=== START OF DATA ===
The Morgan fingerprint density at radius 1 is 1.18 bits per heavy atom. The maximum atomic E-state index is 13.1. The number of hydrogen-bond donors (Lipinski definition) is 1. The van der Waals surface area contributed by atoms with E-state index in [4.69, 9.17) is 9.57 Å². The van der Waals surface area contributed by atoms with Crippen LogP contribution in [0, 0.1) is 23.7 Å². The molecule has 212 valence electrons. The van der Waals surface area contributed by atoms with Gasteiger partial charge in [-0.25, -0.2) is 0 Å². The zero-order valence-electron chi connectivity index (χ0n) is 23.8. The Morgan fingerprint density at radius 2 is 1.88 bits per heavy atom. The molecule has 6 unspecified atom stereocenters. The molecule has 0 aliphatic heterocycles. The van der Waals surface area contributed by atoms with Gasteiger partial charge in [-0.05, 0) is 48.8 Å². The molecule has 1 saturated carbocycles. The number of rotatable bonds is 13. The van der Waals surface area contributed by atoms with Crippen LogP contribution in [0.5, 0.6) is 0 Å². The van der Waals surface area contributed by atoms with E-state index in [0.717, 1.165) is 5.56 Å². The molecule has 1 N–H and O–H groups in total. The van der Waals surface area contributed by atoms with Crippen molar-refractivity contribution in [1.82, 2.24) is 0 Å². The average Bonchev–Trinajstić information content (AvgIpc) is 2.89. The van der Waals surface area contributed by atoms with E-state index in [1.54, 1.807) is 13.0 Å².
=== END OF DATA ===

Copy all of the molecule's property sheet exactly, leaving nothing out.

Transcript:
The Morgan fingerprint density at radius 1 is 1.18 bits per heavy atom. The maximum atomic E-state index is 13.1. The number of hydrogen-bond donors (Lipinski definition) is 1. The van der Waals surface area contributed by atoms with E-state index in [4.69, 9.17) is 9.57 Å². The van der Waals surface area contributed by atoms with Crippen LogP contribution in [0, 0.1) is 23.7 Å². The molecule has 212 valence electrons. The van der Waals surface area contributed by atoms with Gasteiger partial charge in [-0.25, -0.2) is 0 Å². The zero-order valence-electron chi connectivity index (χ0n) is 23.8. The Morgan fingerprint density at radius 2 is 1.88 bits per heavy atom. The molecule has 6 unspecified atom stereocenters. The molecule has 0 aliphatic heterocycles. The van der Waals surface area contributed by atoms with Gasteiger partial charge in [-0.05, 0) is 48.8 Å². The molecule has 1 saturated carbocycles. The number of rotatable bonds is 13. The van der Waals surface area contributed by atoms with Crippen LogP contribution in [0.5, 0.6) is 0 Å². The van der Waals surface area contributed by atoms with E-state index in [0.717, 1.165) is 5.56 Å². The molecule has 1 N–H and O–H groups in total. The van der Waals surface area contributed by atoms with Crippen molar-refractivity contribution in [1.82, 2.24) is 0 Å². The average Bonchev–Trinajstić information content (AvgIpc) is 2.89. The van der Waals surface area contributed by atoms with E-state index in [1.54, 1.807) is 13.0 Å².